A gear reducer, or gearbox, is one of the most significant purchases you will make when assembling an electric motor drive for your application. A reducer that meets your requirements and is well taken care of ensures a long and trouble-free service life and improves the performance, efficiency, and ultimately your application's productivity.
Here are the key things to consider when selecting, maintaining, and troubleshooting your gear reducer.
The Right Gear Reducer Selection
The first and most crucial step in optimizing your gear reducer is making the correct choice in the first place. There are many different types of reducers built for specific input and output performance characteristics that cannot be changed, so you must be careful to select the right one for the job.
Speed and Torque
The purpose of a gear reducer is to provide the optimum output speed and torque to the load at the motor's operating speed, which is typically the motor's base speed, where it is most efficient. Ensure the reducer's reduction ratio is sufficient to provide the torque you need to drive the load and that the output speed is optimal for your requirements. A drive that runs too fast or slow or cannot cope with the demands placed on it will suffer from poor performance and risk damage to the load, the motor, and connected equipment.
While the necessary calculations involved in selecting a gear reducer are relatively simple, several additional factors are often overlooked, resulting in poor performance or short service life. If your application will experience shock loads or cyclic loads, even for short periods, add a sufficient service factor to the reducer so that it will be able to cope with the increased torque. Also, suppose you require precise control of the speed or position of the load. In that case, it's vital to achieve good inertia matching between the gear reducer and the load, which determines how well the load can be controlled during acceleration and deceleration of the motor.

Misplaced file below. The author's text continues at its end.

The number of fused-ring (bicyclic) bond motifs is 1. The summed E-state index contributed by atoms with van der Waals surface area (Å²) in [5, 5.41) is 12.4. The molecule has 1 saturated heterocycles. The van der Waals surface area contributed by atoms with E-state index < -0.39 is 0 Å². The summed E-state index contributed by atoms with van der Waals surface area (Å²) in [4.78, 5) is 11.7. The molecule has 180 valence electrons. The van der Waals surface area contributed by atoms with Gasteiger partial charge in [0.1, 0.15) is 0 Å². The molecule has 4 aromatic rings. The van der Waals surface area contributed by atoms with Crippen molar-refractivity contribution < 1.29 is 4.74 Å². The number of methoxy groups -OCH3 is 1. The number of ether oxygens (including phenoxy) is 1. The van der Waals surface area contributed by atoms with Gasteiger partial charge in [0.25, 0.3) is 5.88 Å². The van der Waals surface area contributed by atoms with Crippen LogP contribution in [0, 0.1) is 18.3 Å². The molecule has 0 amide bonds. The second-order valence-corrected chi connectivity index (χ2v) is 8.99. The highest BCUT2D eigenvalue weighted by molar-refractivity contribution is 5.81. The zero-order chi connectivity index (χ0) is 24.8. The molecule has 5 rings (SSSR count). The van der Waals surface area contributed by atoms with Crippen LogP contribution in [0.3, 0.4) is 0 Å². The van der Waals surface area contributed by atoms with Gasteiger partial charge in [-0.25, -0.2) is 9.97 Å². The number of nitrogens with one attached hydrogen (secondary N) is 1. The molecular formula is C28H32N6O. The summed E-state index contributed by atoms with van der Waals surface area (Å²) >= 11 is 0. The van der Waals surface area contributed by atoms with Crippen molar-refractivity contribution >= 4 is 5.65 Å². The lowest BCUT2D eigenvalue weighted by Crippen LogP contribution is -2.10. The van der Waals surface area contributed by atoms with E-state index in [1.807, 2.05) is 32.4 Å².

Level of Efficiency
If reducing your operating costs is important to you, consider which gear system type will work best for your needs. Over a 10-year service life, the purchasing price of an electric motor drive typically only accounts for less than ten percent of the total cost of ownership, and the majority of your expenses will be determined by how efficient your motor and gearbox are. There are many different gear systems available with varying levels of efficiency and performance for various uses. Choosing an efficient one will go a long way toward optimizing your long-term costs, even if it's not the cheapest option.
Maintaining Your Gear Reducer
Once you've selected a gear reducer, there's still plenty to do to keep it maintained and running well over the long term. Here are the most important tips to consider:
Correct lubrication is the single most crucial factor in maintaining your gear reducer and keeping it operating reliably and productively for many years. Improper lubrication causes increased friction, resulting in pitting of the gear surface and a snowball effect that quickly ends in gearbox failure.